The control means may be used for causing the pool cleaner to follow a defined route through the pool or to detect dirt in order to move away from surfaces in the pool which are already clean. This may be achieved by fitting sensors of any appropriate type to the cleaner and by causing operation of the control means which is responsive to the sensors. The sensors may be light sensitive, or detect contrasting colours which are indicative of areas to be cleaned or avoided. It is also possible to position one or more markers on the submerged surface which is to be cleaned to cause the pool cleaner to follow such markers, or to be guided by the markers. The markers could be reflective discs, or magnetic strips, which are adhered to the submerged surface at chosen locations. The sensors are designed to detect those markers and, for example, thereupon to cause the cleaner to change direction or proceed in a chosen direction, or take any other appropriate action.

The movement and position of the pool cleaner, relatively to the pool, may be monitored by detecting wheel movement through the use of suitable indicators such as gears and optical rotation counters.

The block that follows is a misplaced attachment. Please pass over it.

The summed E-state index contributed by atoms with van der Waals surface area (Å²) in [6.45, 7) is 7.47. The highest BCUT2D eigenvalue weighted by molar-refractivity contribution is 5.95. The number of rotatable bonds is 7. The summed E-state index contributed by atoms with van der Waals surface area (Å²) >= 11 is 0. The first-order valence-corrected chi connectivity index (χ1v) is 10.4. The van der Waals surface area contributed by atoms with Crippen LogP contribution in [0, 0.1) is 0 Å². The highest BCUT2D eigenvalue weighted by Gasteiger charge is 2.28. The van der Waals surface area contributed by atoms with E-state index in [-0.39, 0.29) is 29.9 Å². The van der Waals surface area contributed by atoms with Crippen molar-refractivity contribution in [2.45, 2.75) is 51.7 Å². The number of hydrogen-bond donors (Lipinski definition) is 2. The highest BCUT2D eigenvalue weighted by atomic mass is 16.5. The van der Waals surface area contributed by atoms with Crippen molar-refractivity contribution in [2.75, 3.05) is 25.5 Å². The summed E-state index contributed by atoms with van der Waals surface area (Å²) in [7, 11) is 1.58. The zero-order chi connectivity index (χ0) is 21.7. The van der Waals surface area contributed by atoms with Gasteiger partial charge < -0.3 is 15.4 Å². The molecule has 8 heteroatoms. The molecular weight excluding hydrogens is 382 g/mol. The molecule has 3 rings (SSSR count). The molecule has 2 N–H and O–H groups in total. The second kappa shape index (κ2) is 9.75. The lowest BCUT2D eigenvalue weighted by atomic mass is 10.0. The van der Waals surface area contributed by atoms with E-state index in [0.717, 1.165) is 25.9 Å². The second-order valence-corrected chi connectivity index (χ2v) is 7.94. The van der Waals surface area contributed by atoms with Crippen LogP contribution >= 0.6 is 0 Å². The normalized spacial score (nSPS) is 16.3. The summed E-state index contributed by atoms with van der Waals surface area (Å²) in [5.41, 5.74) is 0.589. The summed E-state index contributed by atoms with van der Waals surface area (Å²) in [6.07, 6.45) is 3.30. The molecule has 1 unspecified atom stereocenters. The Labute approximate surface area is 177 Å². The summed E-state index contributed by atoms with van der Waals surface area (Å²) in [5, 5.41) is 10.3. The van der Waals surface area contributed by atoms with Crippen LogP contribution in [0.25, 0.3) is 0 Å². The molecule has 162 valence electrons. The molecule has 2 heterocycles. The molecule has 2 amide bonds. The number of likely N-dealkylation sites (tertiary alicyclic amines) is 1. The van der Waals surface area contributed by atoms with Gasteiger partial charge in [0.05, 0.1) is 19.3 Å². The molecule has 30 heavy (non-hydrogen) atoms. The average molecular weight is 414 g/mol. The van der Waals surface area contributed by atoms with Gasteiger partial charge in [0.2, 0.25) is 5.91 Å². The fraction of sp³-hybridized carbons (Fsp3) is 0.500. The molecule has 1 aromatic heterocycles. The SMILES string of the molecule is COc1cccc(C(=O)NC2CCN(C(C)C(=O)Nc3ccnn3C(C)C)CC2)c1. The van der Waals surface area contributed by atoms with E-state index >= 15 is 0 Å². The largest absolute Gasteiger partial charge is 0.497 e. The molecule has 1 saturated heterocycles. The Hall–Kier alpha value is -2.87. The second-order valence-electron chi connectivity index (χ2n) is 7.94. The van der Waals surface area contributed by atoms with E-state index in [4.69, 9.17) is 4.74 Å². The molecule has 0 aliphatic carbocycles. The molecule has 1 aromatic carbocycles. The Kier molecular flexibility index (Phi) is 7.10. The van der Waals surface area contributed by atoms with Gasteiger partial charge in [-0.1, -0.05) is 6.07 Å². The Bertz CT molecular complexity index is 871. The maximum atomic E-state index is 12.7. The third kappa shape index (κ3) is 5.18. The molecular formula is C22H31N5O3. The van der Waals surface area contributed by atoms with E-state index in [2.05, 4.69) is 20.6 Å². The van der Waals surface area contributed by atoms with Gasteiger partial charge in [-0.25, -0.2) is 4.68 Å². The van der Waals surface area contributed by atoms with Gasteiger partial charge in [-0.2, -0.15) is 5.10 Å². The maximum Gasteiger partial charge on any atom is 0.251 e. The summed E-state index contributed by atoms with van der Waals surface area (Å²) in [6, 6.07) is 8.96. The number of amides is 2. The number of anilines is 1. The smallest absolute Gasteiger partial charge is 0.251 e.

The invention is preferably based on the following:

(a) generating electrical energy using energy extracted from a flow of water through the cleaner,

(b) using the generated electrical energy to power decision-making electronics which can monitor the movement and action of the pool cleaner and detect data relating to surroundings of the pool cleaner, and

(c) using the data to influence or control at least one of the following: the movement of the pool cleaner; actions of the pool cleaner, and suction through the pool cleaner.

The pool cleaner is then controlled in a way which is dependent on the type of pool cleaner with which the apparatus is used.